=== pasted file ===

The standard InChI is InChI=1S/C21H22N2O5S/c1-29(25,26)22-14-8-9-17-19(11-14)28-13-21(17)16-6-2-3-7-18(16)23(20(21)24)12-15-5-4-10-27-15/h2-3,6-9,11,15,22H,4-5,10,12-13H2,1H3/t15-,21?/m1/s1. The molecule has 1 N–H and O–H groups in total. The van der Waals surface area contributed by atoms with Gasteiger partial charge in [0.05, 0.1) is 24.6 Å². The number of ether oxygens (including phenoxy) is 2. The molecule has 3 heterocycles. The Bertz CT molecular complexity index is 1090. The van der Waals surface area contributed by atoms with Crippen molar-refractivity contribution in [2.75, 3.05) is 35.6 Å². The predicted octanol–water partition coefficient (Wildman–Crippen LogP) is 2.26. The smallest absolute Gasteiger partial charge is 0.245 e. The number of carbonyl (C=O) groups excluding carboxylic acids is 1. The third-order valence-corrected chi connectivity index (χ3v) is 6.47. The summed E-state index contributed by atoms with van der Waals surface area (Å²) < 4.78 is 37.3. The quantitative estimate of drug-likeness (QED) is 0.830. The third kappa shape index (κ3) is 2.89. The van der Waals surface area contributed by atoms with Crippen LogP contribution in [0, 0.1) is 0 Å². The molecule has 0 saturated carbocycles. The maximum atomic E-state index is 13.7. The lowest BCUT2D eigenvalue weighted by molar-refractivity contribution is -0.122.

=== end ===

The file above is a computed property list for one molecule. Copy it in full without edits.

The standard InChI is InChI=1S/C21H22N2O5S/c1-29(25,26)22-14-8-9-17-19(11-14)28-13-21(17)16-6-2-3-7-18(16)23(20(21)24)12-15-5-4-10-27-15/h2-3,6-9,11,15,22H,4-5,10,12-13H2,1H3/t15-,21?/m1/s1. The molecule has 1 N–H and O–H groups in total. The van der Waals surface area contributed by atoms with Gasteiger partial charge in [0.05, 0.1) is 24.6 Å². The number of ether oxygens (including phenoxy) is 2. The molecule has 3 heterocycles. The Bertz CT molecular complexity index is 1090. The van der Waals surface area contributed by atoms with Crippen molar-refractivity contribution in [2.75, 3.05) is 35.6 Å². The predicted octanol–water partition coefficient (Wildman–Crippen LogP) is 2.26. The smallest absolute Gasteiger partial charge is 0.245 e. The number of carbonyl (C=O) groups excluding carboxylic acids is 1. The third-order valence-corrected chi connectivity index (χ3v) is 6.47. The summed E-state index contributed by atoms with van der Waals surface area (Å²) < 4.78 is 37.3. The quantitative estimate of drug-likeness (QED) is 0.830. The third kappa shape index (κ3) is 2.89. The van der Waals surface area contributed by atoms with Crippen LogP contribution in [0, 0.1) is 0 Å². The molecule has 0 saturated carbocycles. The maximum atomic E-state index is 13.7. The lowest BCUT2D eigenvalue weighted by molar-refractivity contribution is -0.122.